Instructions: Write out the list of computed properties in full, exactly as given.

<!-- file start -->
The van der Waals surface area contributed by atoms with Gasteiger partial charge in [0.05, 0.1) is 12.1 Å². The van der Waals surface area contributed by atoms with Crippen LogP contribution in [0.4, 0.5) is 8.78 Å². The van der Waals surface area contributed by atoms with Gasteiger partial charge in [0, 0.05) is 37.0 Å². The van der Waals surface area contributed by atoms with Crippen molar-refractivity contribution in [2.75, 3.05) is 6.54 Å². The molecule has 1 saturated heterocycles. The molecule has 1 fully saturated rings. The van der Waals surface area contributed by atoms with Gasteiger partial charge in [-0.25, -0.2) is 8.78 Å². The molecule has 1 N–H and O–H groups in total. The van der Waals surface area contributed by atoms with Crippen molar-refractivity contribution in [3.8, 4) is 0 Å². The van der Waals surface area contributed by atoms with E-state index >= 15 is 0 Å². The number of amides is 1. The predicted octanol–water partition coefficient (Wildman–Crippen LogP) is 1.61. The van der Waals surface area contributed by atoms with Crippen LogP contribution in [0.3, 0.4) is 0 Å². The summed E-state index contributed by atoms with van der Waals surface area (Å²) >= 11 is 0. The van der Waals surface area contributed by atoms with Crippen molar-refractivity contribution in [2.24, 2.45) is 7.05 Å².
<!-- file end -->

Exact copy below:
The van der Waals surface area contributed by atoms with Gasteiger partial charge in [0.05, 0.1) is 12.1 Å². The van der Waals surface area contributed by atoms with Crippen LogP contribution in [0.4, 0.5) is 8.78 Å². The van der Waals surface area contributed by atoms with Gasteiger partial charge in [0, 0.05) is 37.0 Å². The van der Waals surface area contributed by atoms with Crippen molar-refractivity contribution in [2.75, 3.05) is 6.54 Å². The molecule has 1 saturated heterocycles. The molecule has 1 fully saturated rings. The van der Waals surface area contributed by atoms with Gasteiger partial charge in [-0.25, -0.2) is 8.78 Å². The molecule has 1 N–H and O–H groups in total. The van der Waals surface area contributed by atoms with Crippen molar-refractivity contribution in [3.8, 4) is 0 Å². The van der Waals surface area contributed by atoms with E-state index >= 15 is 0 Å². The number of amides is 1. The predicted octanol–water partition coefficient (Wildman–Crippen LogP) is 1.61. The van der Waals surface area contributed by atoms with Crippen LogP contribution in [0.3, 0.4) is 0 Å². The summed E-state index contributed by atoms with van der Waals surface area (Å²) >= 11 is 0. The van der Waals surface area contributed by atoms with Crippen molar-refractivity contribution in [2.24, 2.45) is 7.05 Å².